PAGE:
Voice: Add balance to international payments
( 2003-11-17 09:05) (China Daily by Guo Shuqing)
A healthy international balance of payments is now a significant aspect of macroeconomic management. It is becoming increasingly important for keeping the Chinese economy on the track of rapid and sustained growth.
The surplus in China's international payments is caused by many complex reasons.
Internationally, globalization is the main reason. A new round of structural reforms started in industrial nations in the 1990s. China's opening-up made it a major destination for industrial manufacturing transferred from these countries. As a result, foreign-funded enterprises, many of them engaged in processing trade, became the main force in China's export growth. During the 1993-2002 period, these firms' exports grew by an average 23.6 per cent annually, as compared with the national average of 15.1 per cent. During the first nine months of this year, foreign-funded companies accounted for 54.1 per cent of exports.
Processed goods accounted for 78.8 per cent of their exports.
This situation explains China's surplus in both foreign direct investments and trade.
If the volume of processed goods is included, China's trade surplus is US$61.8 billion from January 2000 to September 2003. But if it is excluded, China ran a US$102.9 billion trade deficit during the same period.
Some developed countries' restrictions on exports to China have further expanded the nation's trade surplus. China has a huge demand for technology-intensive products. But some developed countries create many obstacles for domestic companies that export to China, citing national security concerns as an excuse.
The unreasonable international financial system is also a reason for the growth of China's foreign exchange reserves. There is no last creditor in the current international currency system. This means that a big developing country like China will not be able to look to anybody for help in a financial crisis. So developing countries, including China, have accumulated huge foreign exchange reserves to safeguard against financial risks.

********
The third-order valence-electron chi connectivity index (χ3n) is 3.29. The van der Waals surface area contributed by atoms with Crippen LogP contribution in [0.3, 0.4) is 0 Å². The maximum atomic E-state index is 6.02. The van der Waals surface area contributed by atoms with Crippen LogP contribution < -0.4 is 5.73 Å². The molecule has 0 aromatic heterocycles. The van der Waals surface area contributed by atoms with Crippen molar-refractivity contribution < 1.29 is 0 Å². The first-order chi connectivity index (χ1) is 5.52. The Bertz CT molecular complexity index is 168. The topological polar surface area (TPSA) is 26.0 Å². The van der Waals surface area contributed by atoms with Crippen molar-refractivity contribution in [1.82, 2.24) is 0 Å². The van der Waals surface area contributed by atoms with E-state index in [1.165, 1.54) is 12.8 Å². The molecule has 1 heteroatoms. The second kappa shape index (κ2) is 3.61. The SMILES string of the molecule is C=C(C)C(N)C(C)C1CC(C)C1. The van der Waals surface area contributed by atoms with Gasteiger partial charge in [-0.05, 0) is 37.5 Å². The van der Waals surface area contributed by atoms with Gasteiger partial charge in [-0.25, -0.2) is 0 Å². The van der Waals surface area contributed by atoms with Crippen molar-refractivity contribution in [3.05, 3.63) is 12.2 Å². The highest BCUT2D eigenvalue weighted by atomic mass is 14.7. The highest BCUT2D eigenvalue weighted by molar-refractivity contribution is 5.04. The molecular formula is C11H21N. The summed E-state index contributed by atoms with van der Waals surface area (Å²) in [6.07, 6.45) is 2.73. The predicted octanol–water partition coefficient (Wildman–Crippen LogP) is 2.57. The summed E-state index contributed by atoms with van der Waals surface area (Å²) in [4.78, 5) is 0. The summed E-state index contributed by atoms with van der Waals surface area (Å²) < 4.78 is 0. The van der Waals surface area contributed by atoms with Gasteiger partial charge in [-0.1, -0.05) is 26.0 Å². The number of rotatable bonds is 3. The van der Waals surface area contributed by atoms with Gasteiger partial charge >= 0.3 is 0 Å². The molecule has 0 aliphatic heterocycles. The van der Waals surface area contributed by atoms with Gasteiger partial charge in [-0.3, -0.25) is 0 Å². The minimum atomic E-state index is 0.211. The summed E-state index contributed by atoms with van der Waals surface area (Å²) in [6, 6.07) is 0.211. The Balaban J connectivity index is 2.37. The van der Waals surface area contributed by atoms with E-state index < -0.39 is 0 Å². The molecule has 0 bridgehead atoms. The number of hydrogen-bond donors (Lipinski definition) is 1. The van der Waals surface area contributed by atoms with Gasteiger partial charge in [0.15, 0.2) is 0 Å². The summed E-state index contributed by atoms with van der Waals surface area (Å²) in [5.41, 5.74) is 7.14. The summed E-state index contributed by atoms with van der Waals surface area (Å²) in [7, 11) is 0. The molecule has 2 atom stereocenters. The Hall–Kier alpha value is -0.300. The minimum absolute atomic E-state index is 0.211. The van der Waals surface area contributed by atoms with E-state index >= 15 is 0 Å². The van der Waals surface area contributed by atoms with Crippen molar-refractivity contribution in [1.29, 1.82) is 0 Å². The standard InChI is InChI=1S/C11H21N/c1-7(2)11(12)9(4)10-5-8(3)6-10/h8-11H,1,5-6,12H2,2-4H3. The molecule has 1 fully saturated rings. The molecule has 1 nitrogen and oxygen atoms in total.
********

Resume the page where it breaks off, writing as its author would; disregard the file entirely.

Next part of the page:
Domestically, China's international balance of payments surplus reflects the imbalance between fast economic growth and lagging structural reform. In some sectors, China is producing too few goods to meet market demand, while in other areas there is an oversupply of products, insufficient demand and employment problems.
If a country has abundant savings but relatively low effective investment and consumption, the surplus in its savings will certainly transfer out of the country. This will further enlarge its international balance of payments surplus.
China's long-term aim is to have a balance in international payments, with a small surplus. It was not China's intention to accumulate its current big surplus. This issue cannot be resolved by China alone.
Downside of surplus
The surplus can be an advantage for the Chinese economy, but it can also cause trouble. When there is a difference between interest rates of local and foreign currencies or when the value of local currency is anticipated to fall, a significant exodus of funds can occur and bring about a financial crisis.
The surplus can also affect the management of the domestic economy. The central bank's purchase of foreign exchange with renminbi has become a major source of money supply. This will narrow the room for the central bank to use monetary policy as a tool. Relaxed currency supply will result in inflation or economic bubbles.
Developing countries with large foreign exchange reserves, including China, find that these reserves flow back to developed nations.